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Vending Machines With COVID At-Home Tests

Vending & Kiosks

The novel coronavirus pandemic has exposed numerous weaknesses in infrastructure and supply chains, especially within the medical industry. As healthcare providers scrambled to get enough protective equipment and COVID tests, some areas have turned to an unexpected solution: vending machines. 

Types of Tests

Before discussing the logistics of COVID testing, it's important to recognize that there are two different types of tests involved. Molecular assay tests detect the presence of viral DNA or RNA. A specific type of molecular assay called a polymerase chain reaction (PCR) test is used to confirm whether the novel coronavirus is present in the body. Immunoassays, or serological tests, detect the presence of antibodies or antigens.

Rapid tests offered at point-of-care facilities detect viral antigens and are most accurate in people who are exhibiting symptoms. While they can yield fast results (sometimes in as little as 15 minutes), they aren't as accurate as a lab-based test. Molecular assays take longer, but are less prone to false negatives and can yield accurate results regardless of whether the patient is symptomatic or not. 

The COVID Test Shortage

Testing for the SARS-CoV-2 virus is a critical part of controlling the spread, but it's been fraught with issues virtually every step of the way. For one, supply chain problems led to a shortage of testing materials—especially those needed for the PCR tests used to confirm active COVID-19 infections. Limited numbers of testing sites led to very long wait times, which meant that the people who needed to be tested the most—healthcare workers, grocery workers, and other essential employees—went untested. The sample collection process is also generally unpleasant, which led to numerous people avoiding the tests altogether. Added up, these factors hamper the ability to accurately and efficiently test for and control the spread of the virus.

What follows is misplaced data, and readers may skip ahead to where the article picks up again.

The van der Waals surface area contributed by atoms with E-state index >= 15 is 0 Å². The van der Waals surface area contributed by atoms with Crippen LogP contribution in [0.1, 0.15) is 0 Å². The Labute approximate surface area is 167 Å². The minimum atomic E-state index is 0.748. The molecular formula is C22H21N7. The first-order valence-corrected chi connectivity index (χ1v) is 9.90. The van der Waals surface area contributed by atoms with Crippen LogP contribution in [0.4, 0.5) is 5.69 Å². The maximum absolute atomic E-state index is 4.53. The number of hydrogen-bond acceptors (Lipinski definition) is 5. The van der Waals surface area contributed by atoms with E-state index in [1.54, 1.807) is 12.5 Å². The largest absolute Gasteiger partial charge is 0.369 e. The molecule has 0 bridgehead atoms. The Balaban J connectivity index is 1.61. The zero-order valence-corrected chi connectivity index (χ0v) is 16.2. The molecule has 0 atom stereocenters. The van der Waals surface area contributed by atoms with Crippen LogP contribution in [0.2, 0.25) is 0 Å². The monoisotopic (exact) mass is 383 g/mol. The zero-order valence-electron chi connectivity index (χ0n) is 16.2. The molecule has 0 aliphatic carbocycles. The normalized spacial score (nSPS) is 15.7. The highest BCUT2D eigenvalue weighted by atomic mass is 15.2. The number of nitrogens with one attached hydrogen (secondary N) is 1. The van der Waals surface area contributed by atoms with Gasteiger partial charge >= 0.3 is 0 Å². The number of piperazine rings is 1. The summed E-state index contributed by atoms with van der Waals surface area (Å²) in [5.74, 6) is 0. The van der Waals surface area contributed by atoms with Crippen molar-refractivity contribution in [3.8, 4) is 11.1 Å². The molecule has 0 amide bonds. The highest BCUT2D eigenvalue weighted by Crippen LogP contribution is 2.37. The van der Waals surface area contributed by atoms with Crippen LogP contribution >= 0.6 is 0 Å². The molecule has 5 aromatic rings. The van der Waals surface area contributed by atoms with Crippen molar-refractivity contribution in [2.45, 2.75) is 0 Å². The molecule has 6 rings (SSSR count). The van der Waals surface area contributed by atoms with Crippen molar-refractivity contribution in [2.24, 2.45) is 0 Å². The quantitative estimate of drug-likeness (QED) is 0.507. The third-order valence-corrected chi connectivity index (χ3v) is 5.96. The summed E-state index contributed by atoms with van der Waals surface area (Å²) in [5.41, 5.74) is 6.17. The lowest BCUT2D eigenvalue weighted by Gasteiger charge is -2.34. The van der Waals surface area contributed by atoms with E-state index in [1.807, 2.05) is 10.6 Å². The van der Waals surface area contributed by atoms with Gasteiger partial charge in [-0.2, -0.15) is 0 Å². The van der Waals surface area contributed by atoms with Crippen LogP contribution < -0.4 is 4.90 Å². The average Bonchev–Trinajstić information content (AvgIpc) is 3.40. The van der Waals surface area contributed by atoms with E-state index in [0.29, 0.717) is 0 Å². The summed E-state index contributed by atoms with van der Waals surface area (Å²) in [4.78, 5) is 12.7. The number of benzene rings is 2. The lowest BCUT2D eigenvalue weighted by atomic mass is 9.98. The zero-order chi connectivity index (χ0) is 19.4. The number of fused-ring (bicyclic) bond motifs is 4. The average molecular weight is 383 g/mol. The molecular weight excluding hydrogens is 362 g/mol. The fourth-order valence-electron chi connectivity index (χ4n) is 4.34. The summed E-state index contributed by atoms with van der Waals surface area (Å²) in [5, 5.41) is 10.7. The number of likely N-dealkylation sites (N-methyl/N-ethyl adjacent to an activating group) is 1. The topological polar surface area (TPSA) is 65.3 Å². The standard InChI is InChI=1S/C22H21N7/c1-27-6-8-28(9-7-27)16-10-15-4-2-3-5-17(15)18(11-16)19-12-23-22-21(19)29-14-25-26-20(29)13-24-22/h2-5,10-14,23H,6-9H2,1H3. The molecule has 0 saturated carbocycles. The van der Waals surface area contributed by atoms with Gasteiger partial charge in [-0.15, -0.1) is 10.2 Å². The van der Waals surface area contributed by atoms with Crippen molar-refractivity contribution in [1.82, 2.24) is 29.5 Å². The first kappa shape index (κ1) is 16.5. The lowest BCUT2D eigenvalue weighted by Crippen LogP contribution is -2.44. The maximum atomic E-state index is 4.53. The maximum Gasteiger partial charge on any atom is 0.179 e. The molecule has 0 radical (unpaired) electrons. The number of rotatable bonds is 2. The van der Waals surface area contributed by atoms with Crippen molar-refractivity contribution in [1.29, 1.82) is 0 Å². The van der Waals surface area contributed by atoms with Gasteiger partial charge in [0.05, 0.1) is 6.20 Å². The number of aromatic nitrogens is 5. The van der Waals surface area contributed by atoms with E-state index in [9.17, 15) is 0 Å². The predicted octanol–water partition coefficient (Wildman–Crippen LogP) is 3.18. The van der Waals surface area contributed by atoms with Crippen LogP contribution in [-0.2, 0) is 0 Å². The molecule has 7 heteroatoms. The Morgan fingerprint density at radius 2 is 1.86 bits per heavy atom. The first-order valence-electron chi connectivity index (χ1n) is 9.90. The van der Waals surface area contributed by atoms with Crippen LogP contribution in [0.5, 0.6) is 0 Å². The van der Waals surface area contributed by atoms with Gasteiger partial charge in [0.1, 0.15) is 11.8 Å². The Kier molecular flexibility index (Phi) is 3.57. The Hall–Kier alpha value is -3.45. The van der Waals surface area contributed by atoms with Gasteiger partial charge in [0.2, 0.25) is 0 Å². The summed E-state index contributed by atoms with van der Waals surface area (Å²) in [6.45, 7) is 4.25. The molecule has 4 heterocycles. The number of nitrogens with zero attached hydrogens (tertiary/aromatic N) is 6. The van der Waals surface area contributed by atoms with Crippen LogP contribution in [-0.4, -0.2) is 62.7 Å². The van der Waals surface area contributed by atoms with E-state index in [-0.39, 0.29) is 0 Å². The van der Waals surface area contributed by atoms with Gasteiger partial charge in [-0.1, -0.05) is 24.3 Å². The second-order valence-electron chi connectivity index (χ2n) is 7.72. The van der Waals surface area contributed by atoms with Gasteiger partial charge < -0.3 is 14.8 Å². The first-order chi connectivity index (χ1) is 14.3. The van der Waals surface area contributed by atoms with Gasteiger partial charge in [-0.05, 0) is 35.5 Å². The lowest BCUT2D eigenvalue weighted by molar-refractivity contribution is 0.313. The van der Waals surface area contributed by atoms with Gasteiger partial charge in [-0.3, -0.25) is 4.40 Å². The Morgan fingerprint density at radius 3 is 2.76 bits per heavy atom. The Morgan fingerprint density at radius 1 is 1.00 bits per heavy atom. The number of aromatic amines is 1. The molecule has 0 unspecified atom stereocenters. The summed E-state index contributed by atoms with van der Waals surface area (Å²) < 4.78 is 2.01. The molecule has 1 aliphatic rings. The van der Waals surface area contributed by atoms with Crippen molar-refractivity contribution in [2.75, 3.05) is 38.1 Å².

The Vending Machine Solution

Strange as it may sound, vending machines are an ideal way to dispense COVID tests. They don't involve human contact, so healthcare workers aren't placed at risk, and users can pick up tests at their leisure, so wait times aren't an issue. The tests themselves are a simple saliva test, so they're easy for someone with no sample collection experience to use. They also don't require any swabs or other specialized equipment, so they aren't contributing to shortages of medical supplies.

Wellness 4 Humanity, the company behind the machines, has simplified and streamlined the testing process. Users go to the vending machine, pay about $150 for the test and a pre-printed shipping label, and take it home. After collecting the saliva, they mail it to one of the laboratories partnered with the vendor, and wait about two days for a text or email with the results. It's fast and easy.

The test itself is a PCR test, so it can detect viral genetic material during active COVID infections regardless if the user is symptomatic or not. PCR tests are held as the gold standard of coronavirus detection. 

Saliva versus Swabbing

Some people might be understandably skeptical about at-home tests for the novel coronavirus, but the science is solid. In a research letter titled “Saliva Alternative to Upper Respiratory Swabs for SARS-CoV-2 Diagnosis,” published on the CDC's website, researchers found that saliva sampling was a suitable, noninvasive alternative to nasal swabbing. The Royal Liverpool University and Aintree University Hospitals collected nasal and throat swabs from volunteers, as well as a saliva sample. Overall, they found minimal discrepancies between positive swabs and saliva samples. As long as the samples are shipped quickly, handled properly, and tested promptly, they are just as good for detecting viral genes as nose and throat swabs. 

Where to Find the Vending Machines

In New York, a former Lane Bryant storefront is hosting the at-home test vending machines. Located at at 225 W. 34th Sreet, the building is open from 8 AM to 6PM. The machines can also be found at the University of California in San Diego, and the Oakland International Airport. Wellness 4 Humanity plans to install the vending machines in other cities, including Dallas, Boston, San Francisco, and Los Angeles.

Testing for the SARS-CoV-2 virus is a critical part of guiding quarantines, social distancing, and reopening strategies, but, for many people, there are significant obstacles to getting tested. Wellness 4 Humanity's innovative vending machines and at-home saliva tests may provide a way for more people to get tested, all while minimizing risk to healthcare workers and reducing the need for critical testing supplies.